UA Board of Regents Ceases Consideration of Single Accreditation
Board also suspends system-wide academic program reviews
UA Board of Regents meet at the University of Alaska Fairbanks for an emergency meeting on October 7.
In an emergency meeting, the University of Alaska Board of Regents voted to modify two previous decisions made when it was facing a state funding crisis. The first, by a vote of 9-2, was to cease consideration of a single accreditation until after the University of Alaska Fairbanks secures its institutional accreditation in 2021. If the board chooses to actively consider single accreditation in the future, it will direct the president to conduct an independent cost benefit analysis and clearly examine accreditation issues. In the second action, by a vote of 9-1, the board suspended the system wide expedited academic program review process until the board has the time to consult with chancellors and the president on how to move forward.
The emergency meeting began with a discussion that included Sonny Ramaswamy, president of the Northwest Commission on Colleges and Universities (NWCCU) and Mac Powell, NWCCU Senior Vice President, regarding issues raised in the commission’s September 26 letter to the university. The university has until October 31 to provide a written response.
“We sent the letter… to make sure that the board heard the concerns we are hearing,” Ramaswamy said. “We want you to hold a mirror up, to see for yourself what is going on.”
The standards that the NWCCU raised include clarity of roles and responsibilities of university leaders. Ramaswamy clarified that NWCCU does not consider the situation to be at a critical tipping point regarding maintaining accreditation. Rather, he said, there are concerns to be addressed.
“At the end of the day, you are vested with the responsibility to make decisions, as fiduciary owners of the university,” Ramaswamy told the board. “It’s not up to us to tell you how to do that.”
Students, faculty, and staff have raised questions, wrote to the NWCCU and the Board of Regents, passed resolutions, and voiced concerns about the restructuring process. Students testified that they feel left out of the decision-making process. Faculty representatives shared their concerns with the process, timeline, and the authority of the chancellors as CEOs of their universities. With the meeting’s motions, the regents signaled that they are willing to pause and review processes and policies and to incorporate and communicate inclusive decision-making processes in order to meet accreditation standards.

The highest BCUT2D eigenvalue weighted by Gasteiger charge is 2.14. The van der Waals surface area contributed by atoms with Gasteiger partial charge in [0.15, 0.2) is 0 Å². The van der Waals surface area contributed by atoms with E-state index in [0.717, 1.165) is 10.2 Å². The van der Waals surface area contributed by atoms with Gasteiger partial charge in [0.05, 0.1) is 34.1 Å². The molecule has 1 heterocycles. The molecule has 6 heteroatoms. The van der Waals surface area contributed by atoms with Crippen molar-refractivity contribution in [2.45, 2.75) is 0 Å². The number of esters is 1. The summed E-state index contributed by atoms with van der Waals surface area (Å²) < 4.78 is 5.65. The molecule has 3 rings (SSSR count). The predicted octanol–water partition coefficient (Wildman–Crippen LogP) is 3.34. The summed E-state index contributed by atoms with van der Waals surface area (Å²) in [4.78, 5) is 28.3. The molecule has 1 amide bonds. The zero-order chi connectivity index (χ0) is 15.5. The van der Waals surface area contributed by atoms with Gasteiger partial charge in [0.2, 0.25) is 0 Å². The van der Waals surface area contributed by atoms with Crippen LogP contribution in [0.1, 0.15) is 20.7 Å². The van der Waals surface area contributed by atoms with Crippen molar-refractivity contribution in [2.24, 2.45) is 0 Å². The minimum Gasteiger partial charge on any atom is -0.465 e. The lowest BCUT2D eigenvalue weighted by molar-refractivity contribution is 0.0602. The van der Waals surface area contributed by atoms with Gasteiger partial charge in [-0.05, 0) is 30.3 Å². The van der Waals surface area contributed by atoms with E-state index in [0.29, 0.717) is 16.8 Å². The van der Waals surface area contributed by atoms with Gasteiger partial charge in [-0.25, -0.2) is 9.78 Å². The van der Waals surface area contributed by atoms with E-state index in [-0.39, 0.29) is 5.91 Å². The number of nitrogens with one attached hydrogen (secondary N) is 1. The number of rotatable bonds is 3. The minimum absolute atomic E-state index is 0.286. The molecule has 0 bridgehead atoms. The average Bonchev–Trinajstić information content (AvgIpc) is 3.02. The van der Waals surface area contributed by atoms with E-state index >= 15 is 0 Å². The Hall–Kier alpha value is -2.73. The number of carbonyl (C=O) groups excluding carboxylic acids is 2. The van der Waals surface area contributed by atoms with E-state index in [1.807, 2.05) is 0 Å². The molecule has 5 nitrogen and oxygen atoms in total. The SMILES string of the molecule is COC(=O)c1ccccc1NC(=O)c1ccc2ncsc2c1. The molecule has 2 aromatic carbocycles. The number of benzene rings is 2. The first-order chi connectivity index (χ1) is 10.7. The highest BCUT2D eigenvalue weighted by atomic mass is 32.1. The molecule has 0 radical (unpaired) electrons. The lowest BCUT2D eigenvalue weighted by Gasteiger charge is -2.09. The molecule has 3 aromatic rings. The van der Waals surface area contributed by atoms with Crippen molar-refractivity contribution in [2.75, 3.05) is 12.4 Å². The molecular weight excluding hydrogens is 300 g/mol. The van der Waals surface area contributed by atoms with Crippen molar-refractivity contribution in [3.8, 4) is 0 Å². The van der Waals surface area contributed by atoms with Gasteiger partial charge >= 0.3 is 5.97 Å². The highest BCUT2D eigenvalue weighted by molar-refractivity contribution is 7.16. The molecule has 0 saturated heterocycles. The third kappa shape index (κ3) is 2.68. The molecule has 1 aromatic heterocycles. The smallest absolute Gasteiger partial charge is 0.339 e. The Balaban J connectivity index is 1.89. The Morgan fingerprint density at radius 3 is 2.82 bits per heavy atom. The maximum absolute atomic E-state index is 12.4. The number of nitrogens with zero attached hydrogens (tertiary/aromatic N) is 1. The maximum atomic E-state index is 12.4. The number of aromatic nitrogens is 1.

“I don’t see it as being reactionary,” said Regent Lisa Parker, “but as being responsive to the constituents we are supposed to serve.”
The board also agreed to meet again in the final week of October to review the response to NWCCU, and to hold a strategy session at a future date to further address issues raised by NWCCU.
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The Marx Bros. Café
Jack Amon and Richard “Van” Hale opened the doors of the Marx Bros. Café on October 18, 1979; however, the two had already been partners in cuisine for some time, having created the Wednesday Night Gourmet Wine Tasting Society and Volleyball Team Which Now Meets on Sunday, a weekly evening of food and wine. It was actually the end of the weekly event that spurred the name of the restaurant: hours after its final service, Amon and Hale were hauling equipment and furnishings out of their old location and to their now-iconic building on Third Street, all while managing arguments about equipment ownership, a visit from the police, and quite a bit of wine. “If you’ve ever seen the movie ‘A Night at the Opera” starring the Marx Brothers, that’s what it was like,” Hale explains.